-Lisa Sharp

[i] The Incredulity of St Thomas has been painted by Vasari, Caravaggio, Rubens and Rembrandt, among many others.

 

‘The incredulity of the painter’ by Lisa Sharp is the catalogue essay for Jordan Richardson’s exhibition ‘Shadows on a cave wall’ at the gallery, Michael Reid Sydney. It has been republished in Rochford Street Review with the permission of the author. Images courtesy the artist and Michael Reid Sydney and Berlin.

Exhibition details:
Jordan Richardson
: Shadows on a cave wall
15 November to 2 December 2017
Michael Reid Sydney
Standard House,
105 Kippax Street,
(enter from Waterloo Street)
Surry Hills, NSW, 2010

 


Lisa Sharp is a Malaysian-born Australian artist, writer, curator and co-gallery manager. Following an earlier career in law, she holds a Bachelor of Fine Arts with Honours in Painting from the National Art School. Lisa likes to write and muse about art, art making and artists. Her blog is www.lisa-sharp.tumblr.com 

 

“Held in suspense”: Amarie Bergman reviews Christopher Gulick’s residency and exhibition at Factory 49

Christopher Gulick’s residency-workshop-performance-exhibition. Factory 49, Main Showroom. Monday 16 October – Saturday 11 November 2017.

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View 1, in-process, residency-workshop-performance-exhibition by Christopher Gulick, Factory 49, Sydney. image courtesy of the artist (2017).

Christopher Gulick, an American artist renowned for building kinetic, mobile sculptures, transformed Factory 49 during his three-week residency-workshop-performance-exhibition from Monday, 16 October to Saturday, 11 November. Visitors were encouraged to engage with the project as Gulick responded to the space around him and invited to attend the finissage on Friday, 10 November.

The universe is in a constant state of change. Christopher Gulick presented us with concrete evidence of space-time’s temporal poignancy by energising the Main Showroom at Factory 49 with an informal suite of angular and curvilinear projection-relief sculptures. Such a construct could have been kindled in the 20th century in two-dimensions by Matisse while making his most edited cut-outs. It also recalls Arshile Gorky’s ‘Child’s Companions’ (1945), Mondrian’s balanced black and coloured subdivisions in the last grid paintings with a generosity of white galaxies, and Kandinsky and Joan Miro’s ability to seemingly levitate flat forms.

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View 2, in-process, residency-workshop-performance-exhibition by Christopher Gulick, Factory 49, Sydney. image courtesy of the artist (2017).

Gulick prototypes his own unique three-dimensional work with visible graphite drawings that combine repetitive, intertwined geometric patterning and straight lines. While he may think of this ‘wallpaper’ as scribbled designs, the drawings are clearly impressive. Gulick has an extensive history of constructing kinetic, mobile sculptures, including large-scale permanent installations, and fabrications in the automotive and aeronautic fields. In the process, he appears to have inadvertently tapped into the five definitive observations about gravitational waves.

The latest observation by the U.S. based Laser Interferometer Gravitational-Wave Observatory (LIGO) and the European based Virgo detector was confirmed on 17 October 2017 in Washington D.C., coincidentally the day Gulick began ‘the build’ in Sydney. According to LIGO, scientists detected gravitational waves, ‘ripples in spacetime’, in addition to light from the collision of two neutron stars. The findings verify we’re being stretched and squeezed because everything is being warped all the time, black holes exist and can orbit one another, short-duration gamma ray bursts are neutron star mergers, and the lightest elements were created in the Big Bang. Those of medium weight are made either by stars or supernova, while the heaviest elements materialise through neutron star collisions. With its most recent detection, LIGO has been able to measure the expansion of the universe.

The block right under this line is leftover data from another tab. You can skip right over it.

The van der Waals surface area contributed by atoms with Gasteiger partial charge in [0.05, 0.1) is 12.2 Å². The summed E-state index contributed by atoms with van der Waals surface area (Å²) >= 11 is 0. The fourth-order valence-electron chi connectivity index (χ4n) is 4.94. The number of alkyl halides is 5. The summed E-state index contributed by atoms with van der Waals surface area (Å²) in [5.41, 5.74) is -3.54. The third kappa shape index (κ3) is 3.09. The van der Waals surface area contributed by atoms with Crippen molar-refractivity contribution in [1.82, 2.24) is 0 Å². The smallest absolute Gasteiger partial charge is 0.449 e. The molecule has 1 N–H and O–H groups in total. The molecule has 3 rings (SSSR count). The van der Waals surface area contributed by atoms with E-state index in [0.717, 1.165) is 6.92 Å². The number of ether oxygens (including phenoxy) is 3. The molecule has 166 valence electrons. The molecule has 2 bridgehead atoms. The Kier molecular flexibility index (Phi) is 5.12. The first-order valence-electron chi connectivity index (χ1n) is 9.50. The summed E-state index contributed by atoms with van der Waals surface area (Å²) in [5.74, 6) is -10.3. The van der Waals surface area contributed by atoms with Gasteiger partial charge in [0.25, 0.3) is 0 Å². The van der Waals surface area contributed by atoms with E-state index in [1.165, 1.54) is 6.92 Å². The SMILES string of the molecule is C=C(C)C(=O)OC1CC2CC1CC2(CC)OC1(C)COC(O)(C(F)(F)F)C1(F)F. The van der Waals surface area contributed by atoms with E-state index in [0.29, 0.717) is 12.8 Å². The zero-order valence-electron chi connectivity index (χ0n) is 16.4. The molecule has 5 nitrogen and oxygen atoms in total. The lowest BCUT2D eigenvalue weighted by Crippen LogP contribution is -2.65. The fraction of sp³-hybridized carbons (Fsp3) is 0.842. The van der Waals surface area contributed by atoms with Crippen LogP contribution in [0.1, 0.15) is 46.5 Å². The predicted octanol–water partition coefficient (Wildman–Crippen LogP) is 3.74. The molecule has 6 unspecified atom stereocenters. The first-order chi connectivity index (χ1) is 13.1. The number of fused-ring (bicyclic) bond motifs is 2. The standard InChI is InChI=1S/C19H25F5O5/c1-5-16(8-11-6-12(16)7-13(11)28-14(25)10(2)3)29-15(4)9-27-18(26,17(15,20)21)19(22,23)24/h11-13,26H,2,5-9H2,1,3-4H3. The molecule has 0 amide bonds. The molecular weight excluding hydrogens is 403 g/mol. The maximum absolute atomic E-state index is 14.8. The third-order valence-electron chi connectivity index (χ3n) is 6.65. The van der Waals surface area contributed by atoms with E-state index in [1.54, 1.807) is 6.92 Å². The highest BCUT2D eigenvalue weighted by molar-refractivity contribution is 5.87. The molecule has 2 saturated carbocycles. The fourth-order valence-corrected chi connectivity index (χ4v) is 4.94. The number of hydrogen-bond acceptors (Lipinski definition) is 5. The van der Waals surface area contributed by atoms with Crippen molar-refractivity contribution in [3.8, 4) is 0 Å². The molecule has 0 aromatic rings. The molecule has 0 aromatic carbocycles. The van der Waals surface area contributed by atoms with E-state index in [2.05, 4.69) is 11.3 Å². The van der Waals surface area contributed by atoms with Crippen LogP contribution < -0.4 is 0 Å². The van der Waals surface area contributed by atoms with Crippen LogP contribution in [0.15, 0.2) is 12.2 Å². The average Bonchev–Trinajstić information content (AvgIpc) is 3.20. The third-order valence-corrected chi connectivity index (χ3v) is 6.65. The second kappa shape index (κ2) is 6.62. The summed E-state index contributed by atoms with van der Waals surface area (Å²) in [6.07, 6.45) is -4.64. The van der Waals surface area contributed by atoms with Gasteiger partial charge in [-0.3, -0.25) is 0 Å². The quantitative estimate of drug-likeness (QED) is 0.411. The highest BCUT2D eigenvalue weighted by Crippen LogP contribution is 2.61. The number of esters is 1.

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View 3, in-process, residency-workshop-performance-exhibition by Christopher Gulick, Factory 49, Sydney. image courtesy of the artist (2017).

So, how do these astrophysical discoveries relate to Gulick and his site-specific project at Factory 49? To begin with, Gulick knows two-dimensional/ symmetrical/ geometric shapes have an inherent purity. When they are modified, even by a slight stretch or squeeze, their simplicity metamorphically changes into three-dimensional/ asymmetrical/ near-geometric ones. Particularly, if surfaces of the shaped sculptures are not overly textured, they read as ‘uncrafted’ or uncontrived, that is, as minimalist, non-objective forms.

Black Holes can be described as areas of darkness in space where no light is let out, rather it is captured as particles or waves by gravity. Likewise, Gulick incorporates black and other monochromatic individual solids for the same effect. He also fashions smoothly edged oval or circular openings for some of the sculptures as White Holes. Light is generated in and out of these ‘windows’ so it literally lightens physical mass and, by association, the entire gallery.

Interestingly, perceptions about the density of lightweight and heavier materials are transmitted to the viewer as differing weights without having to hold or weigh them. The variety of locally-sourced materials: lustrous aluminium and recycled plastic and especially, the fabric-covered foam brassiere inserts, elicit a frisson of excitement by their newly repurposed elemental contrasts.

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View 4, post-process, residency-workshop-performance-exhibition by Christopher Gulick, Factory 49, Sydney. image courtesy of the artist (2017).